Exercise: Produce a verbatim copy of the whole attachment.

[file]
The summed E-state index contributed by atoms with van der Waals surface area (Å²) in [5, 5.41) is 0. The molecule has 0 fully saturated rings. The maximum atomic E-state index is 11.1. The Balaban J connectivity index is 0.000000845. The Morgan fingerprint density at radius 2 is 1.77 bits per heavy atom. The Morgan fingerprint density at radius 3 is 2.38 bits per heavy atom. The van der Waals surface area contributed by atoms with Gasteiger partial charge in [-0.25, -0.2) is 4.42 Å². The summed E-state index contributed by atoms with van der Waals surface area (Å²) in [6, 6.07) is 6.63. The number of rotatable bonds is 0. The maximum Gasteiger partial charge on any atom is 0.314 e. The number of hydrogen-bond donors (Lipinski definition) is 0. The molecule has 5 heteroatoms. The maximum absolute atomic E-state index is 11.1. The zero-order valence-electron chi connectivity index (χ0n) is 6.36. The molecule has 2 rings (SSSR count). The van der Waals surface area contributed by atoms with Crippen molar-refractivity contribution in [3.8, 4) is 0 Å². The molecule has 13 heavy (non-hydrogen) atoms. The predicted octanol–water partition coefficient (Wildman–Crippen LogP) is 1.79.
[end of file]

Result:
The summed E-state index contributed by atoms with van der Waals surface area (Å²) in [5, 5.41) is 0. The molecule has 0 fully saturated rings. The maximum atomic E-state index is 11.1. The Balaban J connectivity index is 0.000000845. The Morgan fingerprint density at radius 2 is 1.77 bits per heavy atom. The Morgan fingerprint density at radius 3 is 2.38 bits per heavy atom. The van der Waals surface area contributed by atoms with Gasteiger partial charge in [-0.25, -0.2) is 4.42 Å². The summed E-state index contributed by atoms with van der Waals surface area (Å²) in [6, 6.07) is 6.63. The number of rotatable bonds is 0. The maximum Gasteiger partial charge on any atom is 0.314 e. The number of hydrogen-bond donors (Lipinski definition) is 0. The molecule has 5 heteroatoms. The maximum absolute atomic E-state index is 11.1. The zero-order valence-electron chi connectivity index (χ0n) is 6.36. The molecule has 2 rings (SSSR count). The van der Waals surface area contributed by atoms with Crippen molar-refractivity contribution in [3.8, 4) is 0 Å². The molecule has 13 heavy (non-hydrogen) atoms. The predicted octanol–water partition coefficient (Wildman–Crippen LogP) is 1.79.